redesigned to remove the inter-region dependency and blocking the handlers. Working on a proposal
to do this using replication, but getting that fully working will take some time. Until then,
we have real users and customers running with the current stuff that needs the fix. 

bq. Phoenix users will have to ensure they configure all index tables as PRIORITY (making
index tables 'high priority' is a little unexpected)? For preexisting tables they'll have
to go through and enable this everywhere? 
I should have linked the Phoenix issue. My b. PHOENIX-3072 is the fix in Phoenix that would
automatically configure the priorities in Phoenix.

BTW, I think that the priority definition in the table descriptor also serves another purpose.
We can use that in RPC scheduling itself, so that should be useful in itself regardless of
P. Moreover, I was thinking that although HBase "does not support" region interdependencies,
we still have important tables with dependencies for most of the frameworks, like commit table
in omid, catalog/stats table in Phoenix as well as hbase-level system tables that uses this.

> Add priority to TableDescriptor and priority region open thread pool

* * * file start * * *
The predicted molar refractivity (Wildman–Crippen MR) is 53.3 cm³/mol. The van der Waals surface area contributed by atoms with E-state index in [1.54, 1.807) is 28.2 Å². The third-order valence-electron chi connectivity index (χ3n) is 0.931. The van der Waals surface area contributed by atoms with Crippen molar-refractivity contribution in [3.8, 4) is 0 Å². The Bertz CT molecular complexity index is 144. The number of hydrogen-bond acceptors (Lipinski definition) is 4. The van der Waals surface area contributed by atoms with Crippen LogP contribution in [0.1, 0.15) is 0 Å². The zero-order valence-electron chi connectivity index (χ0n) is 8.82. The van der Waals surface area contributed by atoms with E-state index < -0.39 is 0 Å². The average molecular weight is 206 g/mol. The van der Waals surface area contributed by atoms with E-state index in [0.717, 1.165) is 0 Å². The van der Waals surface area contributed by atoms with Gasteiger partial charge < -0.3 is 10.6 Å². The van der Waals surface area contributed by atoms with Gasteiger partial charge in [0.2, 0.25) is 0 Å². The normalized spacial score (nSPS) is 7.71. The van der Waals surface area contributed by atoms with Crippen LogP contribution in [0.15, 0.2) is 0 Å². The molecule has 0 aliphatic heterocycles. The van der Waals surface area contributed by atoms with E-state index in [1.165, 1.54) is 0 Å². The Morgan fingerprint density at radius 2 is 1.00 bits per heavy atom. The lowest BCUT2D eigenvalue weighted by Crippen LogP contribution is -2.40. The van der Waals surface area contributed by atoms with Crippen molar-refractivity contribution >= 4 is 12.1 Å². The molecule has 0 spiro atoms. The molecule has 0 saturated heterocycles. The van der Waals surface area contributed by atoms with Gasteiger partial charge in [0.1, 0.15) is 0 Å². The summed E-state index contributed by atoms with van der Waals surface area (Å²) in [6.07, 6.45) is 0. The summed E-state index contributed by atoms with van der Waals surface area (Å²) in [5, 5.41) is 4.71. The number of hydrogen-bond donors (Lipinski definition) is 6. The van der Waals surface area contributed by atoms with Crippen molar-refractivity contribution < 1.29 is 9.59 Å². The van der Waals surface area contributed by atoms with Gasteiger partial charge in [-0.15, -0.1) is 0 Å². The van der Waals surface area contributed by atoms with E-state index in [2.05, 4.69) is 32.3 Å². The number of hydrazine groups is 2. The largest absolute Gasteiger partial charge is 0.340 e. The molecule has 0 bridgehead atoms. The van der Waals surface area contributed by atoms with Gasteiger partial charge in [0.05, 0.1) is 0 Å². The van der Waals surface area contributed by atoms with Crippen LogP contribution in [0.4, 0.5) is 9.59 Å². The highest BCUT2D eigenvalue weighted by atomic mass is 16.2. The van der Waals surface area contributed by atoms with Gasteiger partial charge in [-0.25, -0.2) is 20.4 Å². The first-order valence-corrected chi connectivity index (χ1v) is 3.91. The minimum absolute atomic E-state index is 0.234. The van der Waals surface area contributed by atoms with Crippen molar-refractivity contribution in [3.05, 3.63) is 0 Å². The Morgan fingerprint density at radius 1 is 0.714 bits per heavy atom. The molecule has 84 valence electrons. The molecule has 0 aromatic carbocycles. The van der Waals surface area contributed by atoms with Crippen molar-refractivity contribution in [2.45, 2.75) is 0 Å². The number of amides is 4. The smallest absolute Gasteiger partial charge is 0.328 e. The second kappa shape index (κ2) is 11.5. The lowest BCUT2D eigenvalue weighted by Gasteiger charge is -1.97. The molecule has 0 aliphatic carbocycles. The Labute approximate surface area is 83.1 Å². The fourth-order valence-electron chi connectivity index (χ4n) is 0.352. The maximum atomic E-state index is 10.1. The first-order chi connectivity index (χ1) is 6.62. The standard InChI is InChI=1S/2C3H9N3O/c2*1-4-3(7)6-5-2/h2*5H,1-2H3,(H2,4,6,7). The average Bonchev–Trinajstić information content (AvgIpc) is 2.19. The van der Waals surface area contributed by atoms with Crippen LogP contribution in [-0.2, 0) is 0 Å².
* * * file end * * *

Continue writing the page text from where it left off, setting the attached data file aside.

> --------------------------------------------------------------------
>                 Key: HBASE-16095
>                 URL: https://issues.apache.org/jira/browse/HBASE-16095
>             Project: HBase
>          Issue Type: Bug
>            Reporter: Enis Soztutar
>            Assignee: Enis Soztutar
>             Fix For: 2.0.0, 1.3.0, 1.4.0, 0.98.21
>         Attachments: HBASE-16095-0.98.patch, HBASE-16095-0.98.patch, hbase-16095_v0.patch,
hbase-16095_v1.patch, hbase-16095_v2.patch, hbase-16095_v3.patch
> This is in the similar area with HBASE-15816, and also required with the current secondary
indexing for Phoenix. 
> The problem with P secondary indexes is that data table regions depend on index regions
to be able to make progress. Possible distributed deadlocks can be prevented via custom RpcScheduler
+ RpcController configuration via HBASE-11048 and PHOENIX-938. However, region opening also
has the same deadlock situation, because data region open has to replay the WAL edits to the
index regions. There is only 1 thread pool to open regions with 3 workers by default. So if
the cluster is recovering / restarting from scratch, the deadlock happens because some index
regions cannot be opened due to them being in the same queue waiting for data regions to open
(which waits for  RPC'ing to index regions which is not open). This is reproduced in almost
all Phoenix secondary index clusters (mutable table w/o transactions) that we see. 
> The proposal is to have a "high priority" region opening thread pool, and have the HTD
carry the relative priority of a table. This maybe useful for other "framework" level tables
from Phoenix, Tephra, Trafodian, etc if they want some specific tables to become online faster.

> As a follow up patch, we can also take a look at how this priority information can be
used by the rpc scheduler on the server side or rpc controller on the client side, so that
we do not have to set priorities manually per-operation.